Over the past few years progressive rock has changed significantly, with most of the smaller bands opting to take a heavier approach with each album however, Swedish Prog outfit Opeth have taken the opposite approach and have gotten softer and in some ways sound closer to the classic prog rock bands like Yes and Jethro Tull, joining them was Norwegian Proggers, Enslaved.
With only two bands on the bill including the headliner, there was a lot of pressure on Enslaved but they managed to deliver. Aptly describing themselves as “Opeth’s weird cousin”, the band gave a slower and more atmospheric approach to progressive black metal resulting in long drawn out passages that seemed to go on for a lot longer than they actually did but in the best way possible, their set had this ethereal ambience to it and still managing to be incredibly heavy.
It can be difficult for prog bands to fit into a support slot and still give the audience a sense of what their music is like especially when their sound is so hard to categorise but Enslaved pulled it off with their first song ‘Storm Son’, a 10 minute epic from their latest album, in one song they conveyed their unique brand of icy shoegaze tinged black metal.
Opeth came on stage on to the extended keyboard introduction of ‘Sorceress’ before the rest of the band came on stage, none were welcomed warmer than Mikael Akerfeldt who has since established himself as one of the premier songwriters and performers in modern Prog and for good reason. His stage presence and fan interaction is phenomenal as well as his fantastic guitar skills and voice which are eclectic enough to complement almost any style of music the band could ever think to play.
Over the years Opeth have managed to balance their setlists better, during the ‘Heritage’ tour they played none of their death metal tracks and instead focused on softer prog anthems which alienated some of their audience but luckily they have brought back those death metal elements that made them famous. The additions of songs like ‘Ghost of Perdition’ felt like a healthy compromise between the differing factions of Opeth fans while still giving the audience an experience that didn’t feel cheapened by fan pressure.
Opeth’s music can take some getting used to, with most songs on this setlist being over 10 minutes long, the use of strange and abrupt time signature changes and tonal shifts. With how unpredictable some of the songs can be it’s understandable that some new listeners may be overwhelmed but at no point does it ever become boring, giant anthems like ‘Hessian Peel’ that clocks in at 12 minutes breezes by in no time due to it’s balance of gorgeous clean segments and intense death metal.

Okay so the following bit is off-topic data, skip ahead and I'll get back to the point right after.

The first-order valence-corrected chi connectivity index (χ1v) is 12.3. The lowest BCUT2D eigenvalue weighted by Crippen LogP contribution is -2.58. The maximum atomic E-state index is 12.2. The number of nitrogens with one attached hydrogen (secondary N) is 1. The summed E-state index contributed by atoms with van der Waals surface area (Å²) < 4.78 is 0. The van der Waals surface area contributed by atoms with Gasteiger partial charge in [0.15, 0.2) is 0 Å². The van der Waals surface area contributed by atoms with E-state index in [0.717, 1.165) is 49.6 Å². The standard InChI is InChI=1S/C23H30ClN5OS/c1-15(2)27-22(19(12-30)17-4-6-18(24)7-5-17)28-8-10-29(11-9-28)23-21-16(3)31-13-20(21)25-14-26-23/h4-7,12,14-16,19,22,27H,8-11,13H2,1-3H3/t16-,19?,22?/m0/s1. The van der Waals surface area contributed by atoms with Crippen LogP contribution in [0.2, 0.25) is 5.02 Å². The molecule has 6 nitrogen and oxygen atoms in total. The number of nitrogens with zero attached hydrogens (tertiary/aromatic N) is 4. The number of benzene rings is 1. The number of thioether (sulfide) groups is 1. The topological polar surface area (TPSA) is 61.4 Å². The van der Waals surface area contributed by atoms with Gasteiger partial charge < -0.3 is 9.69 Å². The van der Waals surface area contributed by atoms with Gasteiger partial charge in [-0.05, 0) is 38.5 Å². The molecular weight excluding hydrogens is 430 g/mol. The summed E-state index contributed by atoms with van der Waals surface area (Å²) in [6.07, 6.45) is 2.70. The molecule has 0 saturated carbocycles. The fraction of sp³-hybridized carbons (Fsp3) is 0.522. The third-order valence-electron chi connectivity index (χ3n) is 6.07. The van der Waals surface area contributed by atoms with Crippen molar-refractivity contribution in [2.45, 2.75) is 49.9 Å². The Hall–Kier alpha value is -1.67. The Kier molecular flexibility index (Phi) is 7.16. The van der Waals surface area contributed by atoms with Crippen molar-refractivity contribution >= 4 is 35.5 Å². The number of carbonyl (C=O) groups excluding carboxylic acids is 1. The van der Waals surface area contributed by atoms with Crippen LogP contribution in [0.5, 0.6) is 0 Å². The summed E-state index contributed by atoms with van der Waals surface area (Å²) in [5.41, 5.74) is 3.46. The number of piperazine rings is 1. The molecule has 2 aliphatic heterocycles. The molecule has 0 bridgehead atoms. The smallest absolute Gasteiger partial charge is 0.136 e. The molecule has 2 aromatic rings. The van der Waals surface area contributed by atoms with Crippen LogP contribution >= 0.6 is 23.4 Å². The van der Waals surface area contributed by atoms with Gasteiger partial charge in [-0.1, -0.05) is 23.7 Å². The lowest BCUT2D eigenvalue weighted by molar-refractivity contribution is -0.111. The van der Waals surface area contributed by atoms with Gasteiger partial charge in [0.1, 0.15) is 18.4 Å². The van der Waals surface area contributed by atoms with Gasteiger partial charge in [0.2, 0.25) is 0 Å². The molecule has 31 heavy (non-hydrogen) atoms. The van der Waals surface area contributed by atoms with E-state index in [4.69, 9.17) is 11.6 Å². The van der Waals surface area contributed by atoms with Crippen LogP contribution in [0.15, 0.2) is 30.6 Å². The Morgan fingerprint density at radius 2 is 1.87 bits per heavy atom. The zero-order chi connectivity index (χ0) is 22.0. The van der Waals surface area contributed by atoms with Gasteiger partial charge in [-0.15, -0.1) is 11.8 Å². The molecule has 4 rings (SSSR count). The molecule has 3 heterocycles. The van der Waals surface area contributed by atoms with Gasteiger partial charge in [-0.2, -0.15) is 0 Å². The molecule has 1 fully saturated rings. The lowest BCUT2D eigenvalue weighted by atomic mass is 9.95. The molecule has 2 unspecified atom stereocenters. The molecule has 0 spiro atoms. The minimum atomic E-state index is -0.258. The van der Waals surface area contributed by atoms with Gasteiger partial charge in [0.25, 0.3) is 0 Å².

It takes bravery for a band to play tracks from their most polarising album and Opeth is a band confident enough to do so. ‘Haxprocess’ from the ‘Heritage’ album was probably a strange choice considering there are more well-known songs from that album. But given the bleak and downbeat tone the song manages to convey it makes a perfect break and shows off some of the most beautiful guitar work the band has to offer. The ending guitar solo complimented by soft piano keys are inspiring and just goes to demonstrate that not every guitar solo needs to have a million notes per second to be engaging.
Mikael Akerfeldt said of the last few songs of the setlist, “One we hope you’ll like and the other two, we know you’re really gonna like”, and he couldn’t possibly be more right. Starting with a song from the latest album was ‘Era’, a fairly short number that worked as a high energy metal song. But the real highlights were ‘The Drapery Falls’ from ‘Blackwater Park’ and the title track from ‘Deliverance’. It feels cheap to describe these songs as epics it really is difficult to describe how grandiose and spectacular these songs are to see and hear live and regardless of your opinion on the band or Prog, it feels like a rite of passage to see them.
Only a band as unique as Opeth could pull off changing their sound so drastically over the years and their live set exists as proof that after the band retires we will never have another band like them.